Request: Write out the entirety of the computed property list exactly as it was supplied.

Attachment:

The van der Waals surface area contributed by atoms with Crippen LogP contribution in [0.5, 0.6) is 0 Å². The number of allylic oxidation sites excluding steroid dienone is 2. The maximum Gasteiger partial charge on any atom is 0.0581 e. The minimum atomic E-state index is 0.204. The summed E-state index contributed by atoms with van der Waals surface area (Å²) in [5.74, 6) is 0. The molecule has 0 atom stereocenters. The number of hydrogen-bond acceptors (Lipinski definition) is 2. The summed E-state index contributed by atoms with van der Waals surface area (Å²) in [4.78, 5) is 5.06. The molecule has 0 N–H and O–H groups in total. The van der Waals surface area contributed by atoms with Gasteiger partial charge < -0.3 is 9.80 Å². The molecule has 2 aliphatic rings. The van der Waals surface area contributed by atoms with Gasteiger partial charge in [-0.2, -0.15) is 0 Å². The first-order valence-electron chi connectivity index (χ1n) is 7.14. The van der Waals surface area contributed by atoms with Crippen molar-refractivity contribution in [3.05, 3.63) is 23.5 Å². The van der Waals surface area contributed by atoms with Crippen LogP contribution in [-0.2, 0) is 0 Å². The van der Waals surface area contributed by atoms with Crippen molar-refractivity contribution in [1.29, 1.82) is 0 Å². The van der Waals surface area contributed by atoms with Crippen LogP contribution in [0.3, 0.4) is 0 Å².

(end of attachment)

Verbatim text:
The van der Waals surface area contributed by atoms with Crippen LogP contribution in [0.5, 0.6) is 0 Å². The number of allylic oxidation sites excluding steroid dienone is 2. The maximum Gasteiger partial charge on any atom is 0.0581 e. The minimum atomic E-state index is 0.204. The summed E-state index contributed by atoms with van der Waals surface area (Å²) in [5.74, 6) is 0. The molecule has 0 atom stereocenters. The number of hydrogen-bond acceptors (Lipinski definition) is 2. The summed E-state index contributed by atoms with van der Waals surface area (Å²) in [4.78, 5) is 5.06. The molecule has 0 N–H and O–H groups in total. The van der Waals surface area contributed by atoms with Gasteiger partial charge < -0.3 is 9.80 Å². The molecule has 2 aliphatic rings. The van der Waals surface area contributed by atoms with Gasteiger partial charge in [-0.2, -0.15) is 0 Å². The first-order valence-electron chi connectivity index (χ1n) is 7.14. The van der Waals surface area contributed by atoms with Crippen molar-refractivity contribution in [3.05, 3.63) is 23.5 Å². The van der Waals surface area contributed by atoms with Crippen LogP contribution in [-0.2, 0) is 0 Å². The van der Waals surface area contributed by atoms with Crippen molar-refractivity contribution in [1.29, 1.82) is 0 Å². The van der Waals surface area contributed by atoms with Crippen LogP contribution in [0.3, 0.4) is 0 Å².